Well it’s official, I’m a teacher now! A new semester is here and I’ve now taught for a week and a day! It’s the beginning of week two and I’ve had five class sessions already. This semester I’ll be teaching three units: Networking Essentials and Introduction to Programming and Algorithms for the students, and Introduction to Linux for the staff. That’s one class every day, so I’ll be very busy writing lesson plans, assignments, and continuous assessment tests (CATs)…
On the first day of class I usually write my name, the course number, and the course title on the board. Last semester I wrote “Mr. Orth” and a few students giggled; I guess they could see right through the act, as I’m not really the formal type. This semester I told my students to please call me “Alan.” Among other things, I also tell them to please ask questions.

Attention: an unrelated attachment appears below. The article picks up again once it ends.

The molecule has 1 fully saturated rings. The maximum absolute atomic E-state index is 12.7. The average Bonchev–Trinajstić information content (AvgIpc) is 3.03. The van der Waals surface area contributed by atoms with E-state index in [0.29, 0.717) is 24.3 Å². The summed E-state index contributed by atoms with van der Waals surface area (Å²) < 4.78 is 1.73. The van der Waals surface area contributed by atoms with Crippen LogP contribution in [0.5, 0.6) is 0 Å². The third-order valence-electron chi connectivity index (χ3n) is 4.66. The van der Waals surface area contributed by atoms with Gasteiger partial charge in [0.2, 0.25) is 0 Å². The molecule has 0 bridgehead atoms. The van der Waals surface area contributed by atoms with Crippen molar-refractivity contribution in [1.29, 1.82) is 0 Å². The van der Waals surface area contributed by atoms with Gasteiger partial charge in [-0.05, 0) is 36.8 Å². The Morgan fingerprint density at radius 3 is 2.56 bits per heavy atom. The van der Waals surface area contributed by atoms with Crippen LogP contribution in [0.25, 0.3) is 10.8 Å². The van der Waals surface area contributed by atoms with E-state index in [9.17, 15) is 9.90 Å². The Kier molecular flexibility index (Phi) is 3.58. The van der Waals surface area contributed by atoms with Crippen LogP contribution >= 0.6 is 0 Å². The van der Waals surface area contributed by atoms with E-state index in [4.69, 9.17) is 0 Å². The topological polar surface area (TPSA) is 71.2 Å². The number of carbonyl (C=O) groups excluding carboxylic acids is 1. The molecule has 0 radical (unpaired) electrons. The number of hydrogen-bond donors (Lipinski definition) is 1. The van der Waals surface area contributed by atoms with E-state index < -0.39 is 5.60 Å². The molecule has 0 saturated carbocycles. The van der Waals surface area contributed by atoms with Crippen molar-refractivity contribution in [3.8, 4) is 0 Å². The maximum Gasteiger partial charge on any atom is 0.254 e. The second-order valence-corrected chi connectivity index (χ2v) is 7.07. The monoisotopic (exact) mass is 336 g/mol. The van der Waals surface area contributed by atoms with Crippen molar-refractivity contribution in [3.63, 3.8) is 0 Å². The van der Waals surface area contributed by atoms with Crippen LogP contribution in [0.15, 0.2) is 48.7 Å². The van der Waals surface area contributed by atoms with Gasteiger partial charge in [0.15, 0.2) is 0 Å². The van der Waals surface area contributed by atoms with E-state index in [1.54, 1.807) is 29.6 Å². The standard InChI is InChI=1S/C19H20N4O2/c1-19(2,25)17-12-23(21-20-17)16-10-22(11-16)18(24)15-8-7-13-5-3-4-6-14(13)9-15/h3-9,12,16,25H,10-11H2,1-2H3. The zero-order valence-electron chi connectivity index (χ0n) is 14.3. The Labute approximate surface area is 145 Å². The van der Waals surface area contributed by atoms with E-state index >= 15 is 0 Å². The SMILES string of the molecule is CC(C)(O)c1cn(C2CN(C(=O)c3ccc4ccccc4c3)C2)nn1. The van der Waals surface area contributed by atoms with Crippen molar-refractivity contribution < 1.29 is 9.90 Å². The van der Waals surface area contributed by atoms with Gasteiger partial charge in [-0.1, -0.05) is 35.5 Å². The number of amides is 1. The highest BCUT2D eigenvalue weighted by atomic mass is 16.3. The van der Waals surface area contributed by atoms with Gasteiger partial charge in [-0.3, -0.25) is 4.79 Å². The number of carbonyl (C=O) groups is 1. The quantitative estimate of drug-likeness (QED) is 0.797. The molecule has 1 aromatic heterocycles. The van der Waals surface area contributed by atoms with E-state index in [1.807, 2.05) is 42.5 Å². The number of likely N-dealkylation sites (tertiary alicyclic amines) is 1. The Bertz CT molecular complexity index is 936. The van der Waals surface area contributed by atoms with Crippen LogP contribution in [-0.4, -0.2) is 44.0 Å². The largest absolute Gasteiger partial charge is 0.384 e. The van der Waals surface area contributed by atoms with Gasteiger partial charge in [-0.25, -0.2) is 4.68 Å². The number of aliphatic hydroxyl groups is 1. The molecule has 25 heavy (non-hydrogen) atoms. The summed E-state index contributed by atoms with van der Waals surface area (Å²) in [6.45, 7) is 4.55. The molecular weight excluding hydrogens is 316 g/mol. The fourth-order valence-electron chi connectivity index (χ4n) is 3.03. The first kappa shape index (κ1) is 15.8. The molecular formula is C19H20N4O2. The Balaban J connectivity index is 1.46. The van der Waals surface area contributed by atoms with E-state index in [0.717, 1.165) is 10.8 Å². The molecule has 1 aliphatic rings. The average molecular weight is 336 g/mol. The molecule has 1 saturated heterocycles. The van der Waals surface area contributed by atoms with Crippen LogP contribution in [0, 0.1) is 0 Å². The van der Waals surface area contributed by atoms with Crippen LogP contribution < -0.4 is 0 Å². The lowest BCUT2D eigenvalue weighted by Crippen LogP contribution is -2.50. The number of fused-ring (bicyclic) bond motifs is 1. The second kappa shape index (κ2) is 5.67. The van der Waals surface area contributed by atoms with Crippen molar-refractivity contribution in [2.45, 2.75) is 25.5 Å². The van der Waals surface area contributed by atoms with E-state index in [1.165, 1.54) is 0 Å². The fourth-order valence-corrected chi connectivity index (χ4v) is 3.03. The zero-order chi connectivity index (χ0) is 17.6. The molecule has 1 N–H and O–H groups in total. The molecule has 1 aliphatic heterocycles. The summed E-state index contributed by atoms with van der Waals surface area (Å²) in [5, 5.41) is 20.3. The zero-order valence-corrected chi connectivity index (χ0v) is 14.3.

“Teachers love questions”
“Teachers love questions,” I tell them. For the first few days they were timid, but they have started speaking up; asking me for clarification, for instance. I have a young man in my programming class, and he boldly asked a question the first day! The girls, on the other hand, are very quiet, so I usually have to get closer or ask them to speak up. When a brave soul speaks up I smile and address their question happily, an attempt to make them feel welcome and encourage the behavior to continue (positive reinforcement!).
Also, talking for an hour is only easy if you have things to say! My problem isn’t the delivery, it’s the the process of coming up with content. Standing in front of the classroom and writing on the board is surprisingly easy, but I always feel bad when I have to end class after an hour (each class is allotted two hours!). I figure at least I’m there every day and willing to help the students. Some teachers don’t even show up… yikes!